Tthey played serious baseball. Sophie Kurys once stole 200 bases in a year (the big league record is 118), and Dottie Kamenshek led the league in hitting and may have been the best fielding first baseman ever to play the game; she even got an offer from a minor league club,

            They played hard, and they played rough. When Pepper was injured in a home plate collision, the pain was excuciating, but the doctor told her she was faking it because she couldn't  take a little pain like men could. They found out later that her arm was broken.

            Joe, the love of her life, was a crewman on a bomber overseas. When she got the letter that he had been killed, she bought a six-pack and sat alone all night in the cemetery behind the hotel, crying until dawn. But she played the game the next day.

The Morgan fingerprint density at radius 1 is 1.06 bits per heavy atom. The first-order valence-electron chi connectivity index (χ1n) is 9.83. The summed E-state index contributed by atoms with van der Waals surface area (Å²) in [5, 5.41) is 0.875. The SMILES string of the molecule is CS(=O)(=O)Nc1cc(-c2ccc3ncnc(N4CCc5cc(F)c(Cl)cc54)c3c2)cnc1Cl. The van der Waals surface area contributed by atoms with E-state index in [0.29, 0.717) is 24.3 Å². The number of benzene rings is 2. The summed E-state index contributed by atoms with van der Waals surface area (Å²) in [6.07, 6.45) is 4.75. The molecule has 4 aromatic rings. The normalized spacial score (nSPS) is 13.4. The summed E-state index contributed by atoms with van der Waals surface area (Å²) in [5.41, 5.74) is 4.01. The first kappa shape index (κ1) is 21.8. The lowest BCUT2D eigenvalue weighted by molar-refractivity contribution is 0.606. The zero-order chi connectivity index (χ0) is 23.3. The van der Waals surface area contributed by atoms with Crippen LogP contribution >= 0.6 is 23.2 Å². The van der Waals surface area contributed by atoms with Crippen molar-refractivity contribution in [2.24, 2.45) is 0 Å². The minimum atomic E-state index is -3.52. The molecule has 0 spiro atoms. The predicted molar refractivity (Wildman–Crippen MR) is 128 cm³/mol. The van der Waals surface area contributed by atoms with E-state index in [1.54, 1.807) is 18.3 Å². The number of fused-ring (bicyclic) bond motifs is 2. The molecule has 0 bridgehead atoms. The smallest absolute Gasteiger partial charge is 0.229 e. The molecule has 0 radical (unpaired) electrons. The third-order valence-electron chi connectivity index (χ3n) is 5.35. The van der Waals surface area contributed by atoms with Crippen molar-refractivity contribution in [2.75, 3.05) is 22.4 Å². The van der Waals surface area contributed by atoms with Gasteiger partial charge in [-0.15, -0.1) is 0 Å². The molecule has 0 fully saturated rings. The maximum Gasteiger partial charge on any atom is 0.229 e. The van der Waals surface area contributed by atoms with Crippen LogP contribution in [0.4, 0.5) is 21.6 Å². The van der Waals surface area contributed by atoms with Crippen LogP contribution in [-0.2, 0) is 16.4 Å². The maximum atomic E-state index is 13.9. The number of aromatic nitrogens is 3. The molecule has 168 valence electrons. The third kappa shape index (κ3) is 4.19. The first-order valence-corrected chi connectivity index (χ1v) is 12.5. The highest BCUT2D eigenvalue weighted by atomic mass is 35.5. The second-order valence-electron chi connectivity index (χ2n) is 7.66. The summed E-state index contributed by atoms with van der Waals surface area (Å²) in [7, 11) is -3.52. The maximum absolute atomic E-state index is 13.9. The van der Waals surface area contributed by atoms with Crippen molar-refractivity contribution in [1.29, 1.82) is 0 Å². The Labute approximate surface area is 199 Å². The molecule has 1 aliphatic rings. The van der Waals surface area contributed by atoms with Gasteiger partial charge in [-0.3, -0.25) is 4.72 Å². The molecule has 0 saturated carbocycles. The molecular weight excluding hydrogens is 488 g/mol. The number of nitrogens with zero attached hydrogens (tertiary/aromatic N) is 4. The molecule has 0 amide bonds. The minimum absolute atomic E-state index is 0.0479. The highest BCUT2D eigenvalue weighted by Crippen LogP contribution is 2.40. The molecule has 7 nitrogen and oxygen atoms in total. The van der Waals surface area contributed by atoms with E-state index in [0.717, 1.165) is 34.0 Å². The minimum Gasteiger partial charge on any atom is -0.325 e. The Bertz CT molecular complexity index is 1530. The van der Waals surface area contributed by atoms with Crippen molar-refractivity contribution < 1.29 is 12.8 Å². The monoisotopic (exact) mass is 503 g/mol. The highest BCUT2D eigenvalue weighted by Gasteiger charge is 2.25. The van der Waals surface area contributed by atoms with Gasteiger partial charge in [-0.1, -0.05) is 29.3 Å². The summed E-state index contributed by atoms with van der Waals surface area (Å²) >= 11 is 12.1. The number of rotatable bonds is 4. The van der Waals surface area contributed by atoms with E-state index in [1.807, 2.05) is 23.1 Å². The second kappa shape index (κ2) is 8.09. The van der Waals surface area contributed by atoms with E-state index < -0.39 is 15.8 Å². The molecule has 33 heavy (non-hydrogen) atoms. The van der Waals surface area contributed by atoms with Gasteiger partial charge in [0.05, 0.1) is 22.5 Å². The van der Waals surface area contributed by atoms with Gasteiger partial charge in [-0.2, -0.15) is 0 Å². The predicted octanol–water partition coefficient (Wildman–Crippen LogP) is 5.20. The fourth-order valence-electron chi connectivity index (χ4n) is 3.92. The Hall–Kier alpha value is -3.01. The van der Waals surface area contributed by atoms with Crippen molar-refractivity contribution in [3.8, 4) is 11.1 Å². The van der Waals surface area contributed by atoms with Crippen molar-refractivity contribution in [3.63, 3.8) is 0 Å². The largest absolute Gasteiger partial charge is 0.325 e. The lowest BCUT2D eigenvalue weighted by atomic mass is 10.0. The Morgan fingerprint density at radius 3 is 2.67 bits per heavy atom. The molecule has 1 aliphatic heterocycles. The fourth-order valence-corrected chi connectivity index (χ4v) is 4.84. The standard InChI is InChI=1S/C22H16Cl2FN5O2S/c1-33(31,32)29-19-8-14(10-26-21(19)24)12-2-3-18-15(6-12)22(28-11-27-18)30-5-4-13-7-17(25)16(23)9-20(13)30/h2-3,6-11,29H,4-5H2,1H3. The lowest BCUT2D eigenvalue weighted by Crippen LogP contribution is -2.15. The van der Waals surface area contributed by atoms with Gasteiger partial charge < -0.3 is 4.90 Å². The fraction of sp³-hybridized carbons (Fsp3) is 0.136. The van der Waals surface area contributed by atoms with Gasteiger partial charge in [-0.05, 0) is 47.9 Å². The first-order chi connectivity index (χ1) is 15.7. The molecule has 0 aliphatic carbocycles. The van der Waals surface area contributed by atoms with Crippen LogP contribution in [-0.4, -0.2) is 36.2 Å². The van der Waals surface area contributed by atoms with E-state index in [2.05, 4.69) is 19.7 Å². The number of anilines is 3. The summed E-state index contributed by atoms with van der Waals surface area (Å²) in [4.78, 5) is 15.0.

The story was retold in the movie, “A League of Their Own.” Pepper was a consultant, teaching Geena Davis how to block home plate and becoming close friends with co-star Madonna, whom she called “just a girl who’s looking for love in all the wrong places.”

Pepper’s song became the film’s theme.

            She told all about it  in her book, “Dirt on the Skirt,” which she said is “suitable for all ages.” She sold it at autograph shows alongside Joe DiMaggio, Ernie Banks, and Johnny Bench. John planted a big kiss on her, which she said was “the only time I've ever been benched.”

            The Hall of Fame recognized the All-American girls and invited them to Cooperstown, which was the occasion for a big reunion.

            Pepper’s final years, like Ted Williams’, were filled with pain. “If I had known it was going to be like this,” she said, “I don't think I would have wanted to be born.”

            She was often asked if women will ever play professional ball again. “If it happened once,” she said, “it can happen again.” As her song says;


                        “Batter up!” Hear that call.

                        The time has come for one and all

                        To play ball.